Speedster History

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The 911 Carrera 3.2 Speedster
January 1989 to July 1989

Even in the early days of the 911 some enthusiasts tried to create a Speedster variant even though the factory had not produced one. One that is fairly well known was created by Stan Townes who cut the top off a crashed 911 in 1969 and remodelled the front and rear of the 911 body as below:

Peter Schutz the Porsche president was a strong influence in the introduction of a 911 Speedster and designed a prototype in June 1986. It was basically a cabriolet with no top - just a small removable windscreen. It had flared wheel arches and could be transformed into a coupe with a special hard-top that included a windscreen.

In the same year, the Porsche technical director, Helmuth Bott, produced a second prototype based on a 911SC narrow bodied Cabriolet and with the same low windscreen as the Schutz Speedster but which curved round to provide some side protection. A large flat rigid removable tonneau cover had a raised area behind the driver as the drawing below shows:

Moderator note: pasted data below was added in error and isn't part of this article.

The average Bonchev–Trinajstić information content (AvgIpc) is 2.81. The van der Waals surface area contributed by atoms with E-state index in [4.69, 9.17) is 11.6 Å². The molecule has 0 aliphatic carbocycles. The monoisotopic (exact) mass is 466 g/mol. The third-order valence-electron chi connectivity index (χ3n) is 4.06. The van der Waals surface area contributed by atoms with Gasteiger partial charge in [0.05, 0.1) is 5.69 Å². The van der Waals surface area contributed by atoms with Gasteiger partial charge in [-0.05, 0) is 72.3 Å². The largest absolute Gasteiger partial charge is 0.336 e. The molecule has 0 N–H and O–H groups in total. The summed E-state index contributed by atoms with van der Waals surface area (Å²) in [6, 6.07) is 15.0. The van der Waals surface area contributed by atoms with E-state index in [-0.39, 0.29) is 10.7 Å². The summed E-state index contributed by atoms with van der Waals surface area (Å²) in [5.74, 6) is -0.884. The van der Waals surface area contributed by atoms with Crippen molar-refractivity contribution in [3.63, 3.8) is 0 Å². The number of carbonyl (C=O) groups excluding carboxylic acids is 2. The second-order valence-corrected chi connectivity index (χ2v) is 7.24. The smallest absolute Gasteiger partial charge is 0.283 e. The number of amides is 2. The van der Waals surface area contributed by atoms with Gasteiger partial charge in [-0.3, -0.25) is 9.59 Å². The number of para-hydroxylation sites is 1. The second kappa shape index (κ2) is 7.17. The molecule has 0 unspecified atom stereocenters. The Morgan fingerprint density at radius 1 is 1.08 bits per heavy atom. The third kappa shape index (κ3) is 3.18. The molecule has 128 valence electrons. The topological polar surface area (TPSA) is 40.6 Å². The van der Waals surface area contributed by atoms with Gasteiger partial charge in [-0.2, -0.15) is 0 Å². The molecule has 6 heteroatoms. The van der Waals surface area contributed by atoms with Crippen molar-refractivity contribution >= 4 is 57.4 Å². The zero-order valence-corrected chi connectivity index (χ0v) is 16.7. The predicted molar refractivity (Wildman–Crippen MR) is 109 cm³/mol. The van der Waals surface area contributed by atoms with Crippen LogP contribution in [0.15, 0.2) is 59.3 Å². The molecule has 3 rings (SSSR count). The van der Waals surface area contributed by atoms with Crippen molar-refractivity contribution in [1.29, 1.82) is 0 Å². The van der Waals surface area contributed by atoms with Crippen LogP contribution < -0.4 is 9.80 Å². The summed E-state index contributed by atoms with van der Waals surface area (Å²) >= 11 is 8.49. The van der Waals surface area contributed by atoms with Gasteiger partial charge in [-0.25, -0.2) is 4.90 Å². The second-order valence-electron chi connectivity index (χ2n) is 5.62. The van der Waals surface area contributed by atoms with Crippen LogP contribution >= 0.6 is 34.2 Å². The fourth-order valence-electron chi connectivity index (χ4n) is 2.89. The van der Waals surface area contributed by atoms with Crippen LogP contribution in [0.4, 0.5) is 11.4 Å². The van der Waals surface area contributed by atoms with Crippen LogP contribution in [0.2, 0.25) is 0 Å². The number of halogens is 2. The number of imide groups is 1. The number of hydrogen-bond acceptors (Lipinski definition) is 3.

The first 911 Speedster caused a sensation when shown at the Frankfurt motor show in 1987. Porsche engineers demonstrated the mounting of the rigid tonneau which transformed the Speedster into the single seater 'Clubsport' version

In the event most of the Clubsport features were not retained in the production Speedsters but some clubsport versions are still around as this shot I took at the Le Mans Classic 2010 shows: (click to enlarge)

In Autumn 1988, a year after the Frankfurt launch, the new Speedster was shown to Porsche importers. The cars had the Turbo look with flared arches and the Clubsport option had been quietly dropped. Some European dealers had already placed orders for narrow bodied cars and so, starting in 1989, Carrera Speedsters began to be supplied in both narrow body and Turbo-look styles.

A total of 2,104 3.2 Carrera Speedsters (option M503) were produced between January 1989 and July 1989. Almost half, 823, went to the USA and only 139 examples were produced in right hand drive format. Of the total only 171 narrow-body versions were produced, the Turbo-look being more popular.


The main difference between the Speedster and the Cabriolet is the low, steeply angled windscreen which can be removed for racing. There is no screen surround, the door glass winds down fully into the door without quarter lights. The hood was single lined, smaller and lighter than a convertible and when folded was able to be completely hidden under a humped fibreglass cover. Porsche were quick to point out that the hood offered 'weather protection' only.

Inside the car further weight was saved with the removal of the rear seats. A 'flat or slant nose ' was a further option but very rare. Some examples were ordered with air conditioning, and comfort or 'turbo' seats.

> The 964 Speedster of 1993/94

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